Should we trust police officers? Are police officers allowed to lie to you? Yes the Supreme Court has ruled that police officers can lie to the American people. Police officers are trained at lying, twisting words and being manipulative. Police officers and other law enforcement agents are very skilled at getting information from people. So don’t try to “out smart” a police officer and don’t try being a “smooth talker” because you will lose! If you can keep your mouth shut, you just might come out ahead more than you expected.

Thursday, February 19, 2015

Mental health and the Man timeline

This summary is courtesy of the Hogg Foundation at the University of Texas at Austin:


1700 – A series of local mental health acts that created local responsibility for the mentally ill.



1800 — State policies began an era of rapid development of state hospitals, with 84 percent of the states following this trend. Between 1800-1850 over 300 state hospitals were constructed.



1853 — President Franklin Pierce vetoed a bill that would have involved the federal government in the provision of mental health care at the state level.



1930 – Federal statute creating a division of mental health within the Public Health Service. This division was the forerunner of the National Institute of Mental Health (NIMH).



1946 – Congress passed legislation (PL 79-487) creating NIMH and asked each state to designate a single state agency to be responsible for mental health care. This law was in response to the high proportion of males found mentally unfit to serve in WWII and to the number of psychiatric causalities.



1947 – The Supreme Court ruled that national health insurance was constitutional.



1955 – Congress passed legislation (PL 84-142) creating the President’s Commission on Mental Illness. The Commission identified 600,000 individuals in state hospitals in the United States in poor conditions in state hospitals. The report of the Commission (Action for Mental Health) became the basis for the eventual development of the community mental health movement and law.



1963 – Congress passed and President John F. Kennedy signed (PL 88-164), the community mental health centers construction act, providing federal money to construct mental health centers that provided the five essential services. The Act bypassed the states and gave money directly to non-profit groups to provide alternative services to the state mental hospitals.



1964 – Congress passed amendments to the Social Security Act creating Medicaid and Medicare that provided graduated federal payment to the states to provide medical and inpatient psychiatric care outside state hospitals for the poor and aged. This Act enabled private psychiatric hospitals and general hospitals with psychiatric units, but not community mental health centers, to be paid for the inpatient care that they provided to the mentally ill.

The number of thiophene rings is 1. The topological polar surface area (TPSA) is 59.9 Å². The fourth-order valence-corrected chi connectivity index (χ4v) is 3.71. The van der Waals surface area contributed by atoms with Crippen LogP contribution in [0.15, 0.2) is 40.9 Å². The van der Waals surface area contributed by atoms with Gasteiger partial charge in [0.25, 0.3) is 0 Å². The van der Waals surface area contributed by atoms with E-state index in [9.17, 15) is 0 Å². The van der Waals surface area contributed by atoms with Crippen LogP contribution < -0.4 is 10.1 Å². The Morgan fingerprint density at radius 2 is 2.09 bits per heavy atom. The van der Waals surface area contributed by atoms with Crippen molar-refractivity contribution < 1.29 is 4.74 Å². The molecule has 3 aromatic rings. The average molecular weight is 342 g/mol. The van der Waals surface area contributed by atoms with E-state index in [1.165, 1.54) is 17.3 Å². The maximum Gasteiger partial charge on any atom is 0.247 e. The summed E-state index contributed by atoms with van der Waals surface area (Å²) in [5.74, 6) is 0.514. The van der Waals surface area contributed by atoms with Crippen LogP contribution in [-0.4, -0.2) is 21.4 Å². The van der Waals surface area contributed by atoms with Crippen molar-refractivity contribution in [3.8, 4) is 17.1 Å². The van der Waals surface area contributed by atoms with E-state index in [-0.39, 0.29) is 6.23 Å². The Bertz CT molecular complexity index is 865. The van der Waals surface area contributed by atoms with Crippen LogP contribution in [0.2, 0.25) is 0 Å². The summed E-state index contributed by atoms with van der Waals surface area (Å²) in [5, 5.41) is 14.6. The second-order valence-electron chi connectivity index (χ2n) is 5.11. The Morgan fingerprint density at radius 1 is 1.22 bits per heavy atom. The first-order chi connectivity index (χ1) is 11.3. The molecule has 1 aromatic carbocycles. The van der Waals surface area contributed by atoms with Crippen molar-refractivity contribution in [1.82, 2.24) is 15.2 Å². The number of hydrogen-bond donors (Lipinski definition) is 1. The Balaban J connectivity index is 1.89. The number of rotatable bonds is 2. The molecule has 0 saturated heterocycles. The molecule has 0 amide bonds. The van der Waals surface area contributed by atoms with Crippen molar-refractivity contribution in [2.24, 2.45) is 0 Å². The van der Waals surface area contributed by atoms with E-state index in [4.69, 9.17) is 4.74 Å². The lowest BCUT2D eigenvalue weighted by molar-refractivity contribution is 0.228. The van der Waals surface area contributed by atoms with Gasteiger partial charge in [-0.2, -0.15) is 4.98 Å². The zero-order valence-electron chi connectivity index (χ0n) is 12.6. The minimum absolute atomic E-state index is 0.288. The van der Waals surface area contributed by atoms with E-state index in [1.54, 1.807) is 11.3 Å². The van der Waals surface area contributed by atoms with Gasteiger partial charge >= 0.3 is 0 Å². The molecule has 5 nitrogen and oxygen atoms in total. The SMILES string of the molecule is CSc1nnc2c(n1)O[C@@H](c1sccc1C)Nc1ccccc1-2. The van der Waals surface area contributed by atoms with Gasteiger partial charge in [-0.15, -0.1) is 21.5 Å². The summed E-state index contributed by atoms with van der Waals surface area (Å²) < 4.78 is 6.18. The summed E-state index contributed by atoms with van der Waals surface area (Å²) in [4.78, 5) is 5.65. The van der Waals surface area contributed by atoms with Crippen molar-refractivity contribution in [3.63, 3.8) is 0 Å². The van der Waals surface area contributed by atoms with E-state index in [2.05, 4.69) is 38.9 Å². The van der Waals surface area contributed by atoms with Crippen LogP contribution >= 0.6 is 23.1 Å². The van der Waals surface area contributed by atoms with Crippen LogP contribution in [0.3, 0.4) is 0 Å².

1973 – Congress passed legislation (PL 93-45) extending the 1963 legislation for an additional year. Community mental health legislation and funding were strongly opposed by President Nixon and efforts were made by his administration to eliminate this legislation.



1980 – Congress proposed new legislation (PL 96-398) called the community mental health systems act (crafted by Ted Kennedy), but the program was ended by newly-elected President Ronald Reagan. This action ended the federal community mental health centers program and its funding.



1980 – Congress passed legislation (PL 96-416) tile Civil Rights of Institutionalized Persons Act (CRIPA) allowing the Justice Department to sue state governments if they violate the civil rights of the mentally ill or mentally retarded in their state hospitals (the Act was focused originally on prisons).



1981 – Congress passed legislation (PL 97-35) sought by Reagan, titled the Omnibus Reconciliation Act of 1981 that shifted funds to the states vial block grants. States had the option of using their funds to continue to support mental health centers.



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1987 – Congress passed new legislation (PL 99-319) developing rules for the protection and advocacy for the mentally ill and offered dollars to the states to set up human rights agencies and regulations to insure rights of the mentally disabled.



1987 – Congress passed new legislation (PL 99-660) requiring that for states to receive block grant monies for mental health and substance abuse, the states had to develop plans for how they would care for the mentally ill who were released from state hospitals and the staff who needed to be retrained.



1987 – Congress passed new legislation (PL 100-77) called the Stewart B. McKinney Homeless Assistance Act, to assist the states in providing housing for the homeless who are mentally ill.



1989 – Congress passed legislation (PL 100-336) titled the Americans with Disabilities Act, designed to prohibit discrimination against individuals with physical or mental disabilities.



1990 – Newly elected President Clinton proposes a national health reform act that will provide mental health and substance abuse services in the coverage (Hillary Rodham-Clinton was chairperson).



1992 – A newly elected Republican congress endorses managed care as the policy for controlling costs and services in health care in the United States.

Currently LA County jail has the largest mental health facility in the US.



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